It was his custom to pay close attention to how well the students listened to the Shuir; who listened intently, who without much intent and who didn’t listen at all. On concluding, he would turn to a student and require him to repeat the entire Shuir by heart, directing him to close the Gemoroh. Being that the chosen student had not been listening, he by default would not be able to go over what had been said. Reb Elchonon would let the first student be, directing another, who had been listening without concentration, to repeat the Shuir. Since the second student had been listening somewhat, he would be able to go over some of the Shuir, but would become confused and stammer as he repeated it. Reb Elchonon would help him out, clarifying his confusions until he had repeated the entire Shuir. Then he would again turn to the first, who had earlier been unable to go over the Shuir. If on this occasion he had listened and knew it well, all would be well; if not Reb Elchonon would rebuke him, saying that he is a student who does not want to listen, who turns his ears away from words of Torah. If on a third occasion that student did not know the Shuir well enough to repeat it by heart, Reb Elchonon would expel him from the Yeshivah. In this way he entirely uprooted the problem of students not paying proper attention to the Shuir, although it began through fear, subsequently all the students would become accustomed to concentrating well as he delivered his Shuir.

His method of teaching Toisfos was a follows: a student would read and explain the Toisfes, and when he arrived at a passage that required elucidation or clarification, Reb Elchonon would interrupt the student, and proceed to elucidate and clarify the concepts until they were illuminated and exceptionally lucid. He was keen to only address the unembellished explanation of the Gemoroh and the Toisfes, and he did not at all like the method of Pilpul.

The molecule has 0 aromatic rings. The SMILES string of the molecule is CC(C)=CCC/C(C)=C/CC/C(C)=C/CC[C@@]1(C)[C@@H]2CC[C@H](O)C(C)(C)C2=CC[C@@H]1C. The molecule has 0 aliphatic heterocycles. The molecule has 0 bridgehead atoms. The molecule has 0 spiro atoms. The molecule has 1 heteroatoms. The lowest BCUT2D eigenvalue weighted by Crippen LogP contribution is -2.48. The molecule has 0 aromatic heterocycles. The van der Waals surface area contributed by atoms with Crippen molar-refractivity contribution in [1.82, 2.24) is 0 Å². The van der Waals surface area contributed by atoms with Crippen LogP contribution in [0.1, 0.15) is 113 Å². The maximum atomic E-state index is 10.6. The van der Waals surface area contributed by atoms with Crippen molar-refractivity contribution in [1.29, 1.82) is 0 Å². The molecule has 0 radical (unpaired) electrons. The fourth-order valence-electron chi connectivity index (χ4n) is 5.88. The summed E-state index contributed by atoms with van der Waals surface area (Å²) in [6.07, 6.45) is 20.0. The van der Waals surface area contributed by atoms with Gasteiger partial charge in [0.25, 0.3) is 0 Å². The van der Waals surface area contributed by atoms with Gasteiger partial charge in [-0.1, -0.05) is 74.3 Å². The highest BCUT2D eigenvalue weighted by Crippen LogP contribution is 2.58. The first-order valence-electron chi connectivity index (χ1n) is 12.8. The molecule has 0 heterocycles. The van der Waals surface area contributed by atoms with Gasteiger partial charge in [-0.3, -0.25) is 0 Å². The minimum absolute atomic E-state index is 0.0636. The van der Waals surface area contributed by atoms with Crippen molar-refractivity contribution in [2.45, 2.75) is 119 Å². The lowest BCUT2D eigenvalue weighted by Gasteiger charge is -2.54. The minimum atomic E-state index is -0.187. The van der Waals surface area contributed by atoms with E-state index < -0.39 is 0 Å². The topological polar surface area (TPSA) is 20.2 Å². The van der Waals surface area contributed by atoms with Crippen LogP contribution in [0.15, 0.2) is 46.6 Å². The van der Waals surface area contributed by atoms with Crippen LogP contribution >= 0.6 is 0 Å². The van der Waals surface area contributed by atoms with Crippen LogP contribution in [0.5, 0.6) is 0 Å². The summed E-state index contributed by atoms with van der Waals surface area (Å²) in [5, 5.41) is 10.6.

Once we had finished learning a particular subject, sometimes covering seven folios of the Talmud or more, Reb Elchonon would announce that during the next two days there would not be a Shuir and that the students should spend the time reviewing the Gemoroh thoroughly. By the time the review was complete, on the third day, he would have a list of the all the students divided into small groups, classified according to their levels of ability and knowledge. Sometimes there were three students in a group, sometimes five or more. Each group would enter separately and ask them different questions, if they where fluent in the Gemoroh and the Toisfes that they had learnt they would be able to answer his questions with ease. Since the students realized that everything was dependent on fluency, they would compete to review what they learnt very well. Although with this method of study we were only able to learn a smaller amount relative to other Yeshivas, nevertheless, we knew the folios that we learnt well and they were fluent in our mouths. The concepts were completely clear to you and you would be asked something you would not be confused from answering correctly.